778
778

PROPERTY FROM THE DUDLEY & CONSTANCE GODFREY FOUNDATION

The Important Carpenter-Howell-Lloyd-Wistar Family Set of Six Chippendale Carved Mahogany Dining Chairs, Philadelphia, Circa 1775
Estimate
20,00030,000
LOT SOLD. 15,000 USD
JUMP TO LOT
778

PROPERTY FROM THE DUDLEY & CONSTANCE GODFREY FOUNDATION

The Important Carpenter-Howell-Lloyd-Wistar Family Set of Six Chippendale Carved Mahogany Dining Chairs, Philadelphia, Circa 1775
Estimate
20,00030,000
LOT SOLD. 15,000 USD
JUMP TO LOT

Details & Cataloguing

Important Americana

|
New York

The Important Carpenter-Howell-Lloyd-Wistar Family Set of Six Chippendale Carved Mahogany Dining Chairs, Philadelphia, Circa 1775
comprised of one armchair and five side chairs. Two side chairs with matching slip seat marked II and VI, two side chairs with a seat rail marked IIII, V. Several knee returns replaced.
Height of armchair 39 1/4 in.; Height of side chair 38 in.
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Provenance

Thomas Carpenter (1752-1847) and Mary Tonkins Carpenter (1748-1822), Mannington Township, Salem Co., New Jersey and Gloucester City, Camden Co., New Jersey;
Edward Carpenter (1777-1813), Glassboro, Gloucester Co., New Jersey (son);
Mary Tonkin Carpenter (1805-1893) (daughter) and Richard Washington Howell (1799-1859), Camden, New Jersey;
Anna Howell (1846-1913) (daughter) and Malcolm Lloyd, Camden, New Jersey;
Mary Carpenter Lloyd Wister (1888-1988) (daughter), Wayne, Delaware Co., Pennsylvania;
Mary Carpenter Wister (granddaughter);
Sotheby's, New York, Fine Americana, January 25, 1992, sale 6269, lots 1259-1261 (armchair and three side chairs);
Alan Miller, Quakertown, Pennsylvania.

Literature

William M. Hornor, Jr., Blue Book of Philadelphia Furniture: William Penn to George Washington, (Washington, DC: Highland House, 1977), pl. 167.

Catalogue Note

This set of chairs was originally owned by Thomas Carpenter (1742-1847), a glassmaker devout Quaker, and American patriot, and his wife Mary Tonkins (1748-1822), who married on April 13, 1774 in Burlington, Salem County, New Jersey. Thomas Carpenter was the son of Preston Carpenter (1721-1785) and Hannah Smith (1723-c.1766) and grandson of Samuel Carpenter (1649-1714), the deputy governor of Colonial Pennsylvania. Thomas served in the militia during the Revolutionary War, first as an Ensign and Adjutant in Colonel Samuel Dicks Regiment from 1776 to 1778, during which time he was commissioned Paymaster of the militia units in New Jersey. He was appointed Quartermaster of the First Battalion of the New Jersey Continental Line and served in that capacity from 1778 to 1782. After the war, he formed a partnership with Colonel Thomas Heston, his wife’s nephew by marriage, and established a glass manufactory in Carpenter’s Landing, New Jersey and later at Glassboro, New Jersey. The partners were described as "two 'fighting Quakers’” who had given gallant service for the American cause during the Revolution.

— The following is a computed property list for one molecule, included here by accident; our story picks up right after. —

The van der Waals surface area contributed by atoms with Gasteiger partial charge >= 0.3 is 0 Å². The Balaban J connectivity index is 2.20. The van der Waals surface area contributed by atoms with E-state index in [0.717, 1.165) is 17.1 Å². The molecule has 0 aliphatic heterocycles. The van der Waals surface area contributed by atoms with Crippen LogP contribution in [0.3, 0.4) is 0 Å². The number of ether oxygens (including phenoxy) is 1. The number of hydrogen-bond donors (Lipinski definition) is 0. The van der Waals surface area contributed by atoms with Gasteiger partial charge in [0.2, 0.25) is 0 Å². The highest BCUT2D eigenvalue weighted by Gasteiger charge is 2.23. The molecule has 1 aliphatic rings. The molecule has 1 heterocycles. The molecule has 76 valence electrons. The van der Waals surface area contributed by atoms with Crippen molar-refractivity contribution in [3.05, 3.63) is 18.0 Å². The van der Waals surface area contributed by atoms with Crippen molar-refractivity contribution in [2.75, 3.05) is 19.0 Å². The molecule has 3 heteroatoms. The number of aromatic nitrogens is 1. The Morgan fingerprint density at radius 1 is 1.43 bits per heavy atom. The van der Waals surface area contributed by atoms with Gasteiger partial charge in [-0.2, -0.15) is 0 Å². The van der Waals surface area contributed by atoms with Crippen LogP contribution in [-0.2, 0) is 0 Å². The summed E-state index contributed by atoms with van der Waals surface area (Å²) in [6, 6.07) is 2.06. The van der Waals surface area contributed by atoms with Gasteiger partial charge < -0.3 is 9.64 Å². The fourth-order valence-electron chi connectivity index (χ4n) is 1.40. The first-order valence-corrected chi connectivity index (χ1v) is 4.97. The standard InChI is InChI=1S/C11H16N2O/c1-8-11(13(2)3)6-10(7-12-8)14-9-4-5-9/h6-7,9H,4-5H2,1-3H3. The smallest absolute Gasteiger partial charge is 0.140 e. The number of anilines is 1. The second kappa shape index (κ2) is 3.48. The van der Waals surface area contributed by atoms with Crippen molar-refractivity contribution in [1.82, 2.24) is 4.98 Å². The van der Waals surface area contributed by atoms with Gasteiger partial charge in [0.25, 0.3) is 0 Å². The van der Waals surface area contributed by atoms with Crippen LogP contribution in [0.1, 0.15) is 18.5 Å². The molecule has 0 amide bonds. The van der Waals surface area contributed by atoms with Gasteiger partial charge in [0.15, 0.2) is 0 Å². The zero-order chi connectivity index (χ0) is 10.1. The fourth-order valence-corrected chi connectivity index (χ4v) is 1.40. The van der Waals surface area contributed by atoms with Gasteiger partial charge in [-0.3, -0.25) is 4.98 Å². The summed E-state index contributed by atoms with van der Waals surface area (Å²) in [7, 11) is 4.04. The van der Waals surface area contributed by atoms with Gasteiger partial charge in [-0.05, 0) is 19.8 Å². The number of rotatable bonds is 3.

These chairs descended through five generations of Thomas and Mary Carpenter’s family until they were sold at Sotheby’s in January of 1992. The set is comprised of one armchair and five side chairs with two side chairs numbered IIII and V and two others numbered II and VI with their corresponding slip seats. The armchair is illustrated by William M. Hornor in Blue Book Philadelphia Furniture (Washington, D.C., 1935) as plate 167 and the property of Mr. and Mrs. L. Caspar Wister. A dressing table with the same knee carving made as part of this suite of furniture is illustrated by Hornor also as the property of Mr. and Mrs. Wister. Other chairs from the set are known. Side chair number IIII with slip seat number V is in the collection of the Metropolitan Museum of Art.1 Another side chair from the set is published as one of a pair by Joseph Kindig, The Philadelphia Chair: 1685-1785 (Harrisburg, 1978): no. 47.

The Gothic taste incorporated into the Rococo design of these chairs was popularized in Colonial America by the English pattern books of Matthew Darly and Thomas Chippendale.2 The splat is inspired by medieval architecture and rendered here as two tiers of Gothic pointed arches between outward splaying posts and beneath a broad crest rail. This unusual Gothic splat is found on other Philadelphia side chairs including a set with straight legs owned by James (1753-1795) and Elizabeth (Dawes) Morris (1746-1826) at Dawesfield, their country house outside of Philadelphia. An armchair from the set is illustrated by Hornor as the property of Lydia T. Morris.3 Two side chairs from Dawesfield were sold by a descendant at Sotheby’s, January 19, 2008, lot 185. Five side chairs from another closely related set were sold at Parke-Bernet Galleries, Americana Collection of the Late Mrs. J. Amory Haskell, Part 2, May 17-20, 1944, lot 367. Two other chairs from a third related set with seats upholstered over the rails were owned by William White, the first Bishop of Pennsylvania.4

1 See Morrison Heckscher, American Furniture in The Metropolitan Museum of Art (New York: The Metropolitan Museum of Art, 1985): no. 60, p. 108.
2 See Matthew Darly, A New Book of Chinese, Gothic and Modern Chairs (London, 1751) and Thomas Chippendale, The Gentleman & Cabinet-Maker’s Director (London, 1762).
3 See William M. Hornor, Blue Book Philadelphia Furniture (Washington, D.C.: 1935, p. 166.
4 Referenced by Heckscher, p. 108.

Important Americana

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New York